God's Grace, Bernard Malamud's last novel, is a modern-day dystopian fantasy, set in a time after a thermonuclear war prompts a second flood - a radical departure from Malamud's previous fiction. The novel's protagonist is paleolosist Calvin Cohn, who had been attending to his work at the bottom of the ocean when the Devastation struck, and who alone survived. This rabbi's son finds himself shipwrecked with an experimental chimpanzee capable of speech, to whom he gives the name Buz.
When Sy Levin, a high school teacher beset by alcohol and bad decisions, leaves the city for the Pacific Northwest to start over, it's no surprise that he conjures a vision of the extraordinary new life awaiting him there: "He imagined the pioneers in covered wagons entering this valley for the first time. Although he had lived little in nature Levin had always loved it, and the sense of having done the right thing in leaving New York was renewed in him."
Bernard Malamud's second novel, originally published in 1957, is the story of Morris Bober, a grocer in postwar Brooklyn, who "wants better" for himself and his family. First two robbers appear and hold him up; then things take a turn for the better when broken-nosed Frank Alpine becomes his assistant. But there are complications: Frank, whose reaction to Jews is ambivalent, falls in love with Helen Bober; at the same time he begins to steal from the store.
The volume gathers together fifty-five stories, from "Armistice" (1940) to "Alma Redeemed" (1984), and including the immortal stories from The Magic Barrel and the vivid depictions of the unforgettable Fidelman. It is a varied and generous collection of great examples of the modern short story, which Malamud perfected, and an ideal introduction to the work of this great American writer.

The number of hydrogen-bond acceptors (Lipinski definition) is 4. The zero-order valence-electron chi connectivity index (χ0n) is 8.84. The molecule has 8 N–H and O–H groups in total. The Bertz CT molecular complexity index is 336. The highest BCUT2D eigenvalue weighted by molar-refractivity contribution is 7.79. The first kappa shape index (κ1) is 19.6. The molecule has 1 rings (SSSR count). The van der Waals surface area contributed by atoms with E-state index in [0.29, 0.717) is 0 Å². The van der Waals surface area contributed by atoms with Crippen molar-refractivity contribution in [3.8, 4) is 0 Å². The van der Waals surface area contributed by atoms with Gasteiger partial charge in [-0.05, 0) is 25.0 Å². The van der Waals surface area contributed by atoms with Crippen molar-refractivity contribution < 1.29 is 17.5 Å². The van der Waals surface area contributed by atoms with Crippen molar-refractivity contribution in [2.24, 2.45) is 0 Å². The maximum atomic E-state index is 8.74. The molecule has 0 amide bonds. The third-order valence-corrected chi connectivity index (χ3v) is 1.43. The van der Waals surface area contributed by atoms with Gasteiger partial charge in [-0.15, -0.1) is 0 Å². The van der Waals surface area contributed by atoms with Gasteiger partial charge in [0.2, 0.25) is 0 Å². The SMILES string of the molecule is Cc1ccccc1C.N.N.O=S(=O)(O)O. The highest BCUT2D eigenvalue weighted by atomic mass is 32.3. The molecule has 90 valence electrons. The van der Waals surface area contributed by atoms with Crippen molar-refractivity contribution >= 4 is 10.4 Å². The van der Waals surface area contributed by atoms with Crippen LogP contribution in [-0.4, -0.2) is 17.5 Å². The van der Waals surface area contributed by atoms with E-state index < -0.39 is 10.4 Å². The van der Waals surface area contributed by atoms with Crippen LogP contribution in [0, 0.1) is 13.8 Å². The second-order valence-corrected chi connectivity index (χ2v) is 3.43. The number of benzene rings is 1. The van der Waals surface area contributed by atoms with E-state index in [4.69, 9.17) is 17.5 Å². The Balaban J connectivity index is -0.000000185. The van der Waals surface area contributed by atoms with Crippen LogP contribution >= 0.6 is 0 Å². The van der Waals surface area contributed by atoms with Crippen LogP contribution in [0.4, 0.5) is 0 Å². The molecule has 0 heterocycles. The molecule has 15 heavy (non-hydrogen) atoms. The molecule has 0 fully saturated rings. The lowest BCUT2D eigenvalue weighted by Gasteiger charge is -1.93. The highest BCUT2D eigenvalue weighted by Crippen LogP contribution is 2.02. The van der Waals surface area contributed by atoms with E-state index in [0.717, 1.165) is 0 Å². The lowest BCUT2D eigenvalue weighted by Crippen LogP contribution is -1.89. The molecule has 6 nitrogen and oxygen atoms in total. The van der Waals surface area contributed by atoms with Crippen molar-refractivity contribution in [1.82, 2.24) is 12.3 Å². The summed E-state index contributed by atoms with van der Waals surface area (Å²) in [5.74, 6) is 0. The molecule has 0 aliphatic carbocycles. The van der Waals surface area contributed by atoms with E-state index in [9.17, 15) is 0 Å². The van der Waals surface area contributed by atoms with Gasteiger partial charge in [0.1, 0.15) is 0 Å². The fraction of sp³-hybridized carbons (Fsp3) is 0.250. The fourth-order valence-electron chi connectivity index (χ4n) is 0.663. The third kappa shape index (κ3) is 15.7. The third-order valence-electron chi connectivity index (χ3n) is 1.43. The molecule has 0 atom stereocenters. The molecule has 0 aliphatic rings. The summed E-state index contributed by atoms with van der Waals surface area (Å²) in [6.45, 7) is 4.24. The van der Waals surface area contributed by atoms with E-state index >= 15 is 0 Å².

"New Lesson: Audible Is NOT for Short Stories"
Bernard Malamud - the Pulitzer Prize-winning author of such acclaimed works as The Fixer, The Natural, and The Assistant, peer to Philip Roth and Saul Bellow, and an enduring literary influence - was a very private man. In this candid, loving, and beautifully written memoir, Malamud's daughter explores her renowned father's life and literary legacy, drawing from her own memories as well as from her father's letters and journals. An indispensable companion to Bernard Malamud's fiction, My Father Is a Book offers unique insight into the relationship between an author's life and art.
In The Tenants (1971), Bernard Malamud brought his unerring sense of modern urban life to bear on the conflict between blacks and Jews then inflaming his native Brooklyn. The sole tenant in a rundown tenement, Henry Lesser is struggling to finish a novel, but his solitary pursuit of the sublime grows complicated when Willie Spearmint, a black writer ambivalent toward Jews, moves into the building.
In Bernard Malamud’s short story "The Mourners", two old Jews, a landlord and tenant battling over a cheap apartment, are transformed from arch-enemies into companions in grief, as their common sorrows suddenly transcend their bitter antagonism.
Prize-winning biographer William Dubin learns from lives, or thinks he does - those he writes, those he shares, the life he lives. Now in his later middle age, he seeks his own secret self, and the obsession of biography is supplanted by the obsession of love - love for a woman half is age, who has sought an understanding of her life through his books. Dubin's Lives is a rich, subtle book, as well as a moving tale of love and marriage.
Nelson Algren reading from The Man With the Golden Arm, James Jones reading from The Thin Red Line, John Updike reading “Lifeguard” from Pigeon Feathers and Other, Bernard Malamud reading from “The Mourners” from The Magic Barrre.